@ydroneaud: That padding would be returned by sizeof. You would have to wrap this in another struct to get bad behavior. Wrapping an opaque struct in a struct is probably bad practice in either case. –  Guvante Jul 12 '13 at 16:19

In most cases the nature of a internal structure is hidden from public because you want to be free to change int without having to recompile all the code that is using it. And exactly that is what you loose if you use the trick vou have mentioned and the size of private_t changes. So to be free, it's better to provide either a function like alloc_struct() that allocates a structure and returns a void * or a function that returns sizeof(private_t) so that can be used for allocating…

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Here's what is wrong with it in C++. From 3.8 [basic.life]:

The lifetime of an object of type T begins when:

  • storage with the proper alignment and size for type T is obtained, and
  • if the object has non-trivial initialization, its initialization is complete.

and later

For an object of a class type with a non-trivial destructor, the program is not required to call the destructor explicitly before the storage which the object occupies is reused or released; however, if there is no explicit call to the destructor or if a delete-expression (5.3.5) is not used to release the storage, the destructor shall not be implicitly called and any program that depends on the side effects produced by the destructor has undefined behavior.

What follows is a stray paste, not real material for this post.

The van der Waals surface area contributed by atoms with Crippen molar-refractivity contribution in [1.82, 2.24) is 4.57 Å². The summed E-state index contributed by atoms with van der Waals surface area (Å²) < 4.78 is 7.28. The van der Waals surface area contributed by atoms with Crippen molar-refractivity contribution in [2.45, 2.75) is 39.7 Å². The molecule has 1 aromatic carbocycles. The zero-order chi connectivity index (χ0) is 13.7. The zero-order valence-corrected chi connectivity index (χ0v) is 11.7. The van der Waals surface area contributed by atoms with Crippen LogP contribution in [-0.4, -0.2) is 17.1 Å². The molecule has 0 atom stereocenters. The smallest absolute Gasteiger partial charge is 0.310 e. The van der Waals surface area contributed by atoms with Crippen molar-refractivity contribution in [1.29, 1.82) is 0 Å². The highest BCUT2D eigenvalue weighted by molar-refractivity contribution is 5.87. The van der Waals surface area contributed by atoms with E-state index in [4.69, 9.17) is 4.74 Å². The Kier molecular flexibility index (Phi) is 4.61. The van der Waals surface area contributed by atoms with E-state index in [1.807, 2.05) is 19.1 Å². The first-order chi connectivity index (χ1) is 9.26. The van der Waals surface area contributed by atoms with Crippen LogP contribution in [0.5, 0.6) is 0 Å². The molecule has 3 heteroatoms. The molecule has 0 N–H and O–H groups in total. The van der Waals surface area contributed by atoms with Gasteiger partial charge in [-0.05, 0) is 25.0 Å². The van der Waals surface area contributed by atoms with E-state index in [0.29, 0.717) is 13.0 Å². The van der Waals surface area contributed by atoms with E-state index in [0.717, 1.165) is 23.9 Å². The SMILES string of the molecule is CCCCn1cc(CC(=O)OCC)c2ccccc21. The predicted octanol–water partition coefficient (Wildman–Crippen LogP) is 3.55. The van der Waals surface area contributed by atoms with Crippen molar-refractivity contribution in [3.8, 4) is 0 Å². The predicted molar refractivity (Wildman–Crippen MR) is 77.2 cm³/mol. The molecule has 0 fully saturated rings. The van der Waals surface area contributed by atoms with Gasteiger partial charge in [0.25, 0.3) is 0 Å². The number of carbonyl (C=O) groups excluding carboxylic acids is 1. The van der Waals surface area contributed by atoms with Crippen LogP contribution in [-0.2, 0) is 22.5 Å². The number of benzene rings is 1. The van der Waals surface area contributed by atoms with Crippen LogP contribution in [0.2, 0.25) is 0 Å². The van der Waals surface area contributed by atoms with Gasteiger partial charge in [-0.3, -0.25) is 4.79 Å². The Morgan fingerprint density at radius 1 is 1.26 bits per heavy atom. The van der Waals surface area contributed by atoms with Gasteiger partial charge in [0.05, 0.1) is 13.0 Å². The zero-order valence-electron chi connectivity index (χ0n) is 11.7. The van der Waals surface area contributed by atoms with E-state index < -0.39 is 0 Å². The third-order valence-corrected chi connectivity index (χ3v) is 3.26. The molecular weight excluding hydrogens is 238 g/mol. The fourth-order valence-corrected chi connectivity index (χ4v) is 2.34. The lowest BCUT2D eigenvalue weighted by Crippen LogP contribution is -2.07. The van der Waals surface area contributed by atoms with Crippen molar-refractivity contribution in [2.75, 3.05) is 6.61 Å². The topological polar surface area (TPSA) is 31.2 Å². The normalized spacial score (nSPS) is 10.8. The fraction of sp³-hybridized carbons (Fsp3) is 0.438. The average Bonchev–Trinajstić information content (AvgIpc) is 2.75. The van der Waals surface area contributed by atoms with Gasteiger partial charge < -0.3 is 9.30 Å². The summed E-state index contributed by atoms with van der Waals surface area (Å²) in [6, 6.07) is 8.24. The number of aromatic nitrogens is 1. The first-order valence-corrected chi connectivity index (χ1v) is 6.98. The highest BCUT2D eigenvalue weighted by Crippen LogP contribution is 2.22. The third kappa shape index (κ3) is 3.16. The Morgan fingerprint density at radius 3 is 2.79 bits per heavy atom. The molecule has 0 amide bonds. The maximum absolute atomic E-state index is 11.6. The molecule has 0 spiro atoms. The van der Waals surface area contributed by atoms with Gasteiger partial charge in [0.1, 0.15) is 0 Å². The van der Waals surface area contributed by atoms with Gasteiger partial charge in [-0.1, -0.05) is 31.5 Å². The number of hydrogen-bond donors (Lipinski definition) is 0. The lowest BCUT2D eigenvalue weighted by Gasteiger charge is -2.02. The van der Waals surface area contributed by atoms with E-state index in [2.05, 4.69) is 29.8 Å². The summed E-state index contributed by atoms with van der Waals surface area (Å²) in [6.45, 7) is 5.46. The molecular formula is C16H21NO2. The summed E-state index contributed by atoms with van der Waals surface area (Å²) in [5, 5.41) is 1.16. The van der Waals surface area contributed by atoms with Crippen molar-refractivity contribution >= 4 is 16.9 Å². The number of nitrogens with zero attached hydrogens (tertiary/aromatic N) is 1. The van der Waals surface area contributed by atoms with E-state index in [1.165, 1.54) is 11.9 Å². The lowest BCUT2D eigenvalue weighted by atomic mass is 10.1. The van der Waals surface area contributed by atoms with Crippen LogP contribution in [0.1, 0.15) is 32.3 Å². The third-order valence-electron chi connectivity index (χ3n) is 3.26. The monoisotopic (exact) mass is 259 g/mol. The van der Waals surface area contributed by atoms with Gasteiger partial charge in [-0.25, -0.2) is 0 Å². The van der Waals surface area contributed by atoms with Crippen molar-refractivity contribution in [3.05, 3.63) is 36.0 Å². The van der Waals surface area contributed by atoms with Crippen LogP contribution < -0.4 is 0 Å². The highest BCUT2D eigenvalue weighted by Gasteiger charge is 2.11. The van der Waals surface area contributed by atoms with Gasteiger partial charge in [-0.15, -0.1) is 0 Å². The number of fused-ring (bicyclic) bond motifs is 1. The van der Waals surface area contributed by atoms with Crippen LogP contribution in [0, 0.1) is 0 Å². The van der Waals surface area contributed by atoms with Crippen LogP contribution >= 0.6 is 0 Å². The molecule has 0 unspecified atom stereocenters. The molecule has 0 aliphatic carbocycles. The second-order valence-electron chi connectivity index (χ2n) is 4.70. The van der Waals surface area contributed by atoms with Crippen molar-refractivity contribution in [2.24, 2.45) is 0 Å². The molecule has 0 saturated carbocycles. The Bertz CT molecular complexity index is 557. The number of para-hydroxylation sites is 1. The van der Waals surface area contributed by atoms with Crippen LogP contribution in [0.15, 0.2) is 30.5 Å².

Others have already pointed out the potential alignment issues, which also exist in C. But in C++ initialization is a special problem. The public user isn't performing any, so you can only cast the pointer to the private type and use it if the private type has no initialization. There's a parallel problem with destruction -- you force the private object to have trivial destruction.

Which clearly is why you've written private_baz_t *bz; when you should be using a smart pointer.

The only "benefits" this trick buys you are memory leaks and lack of exception safety -- all the things RAII is designed to protect against. Use the p/impl pattern instead, which actually provides a compilation firewall and improves build times.

share|improve this answer
    
Thanks for this answer, that's a very interesting point. –  ydroneaud Jul 12 '13 at 17:05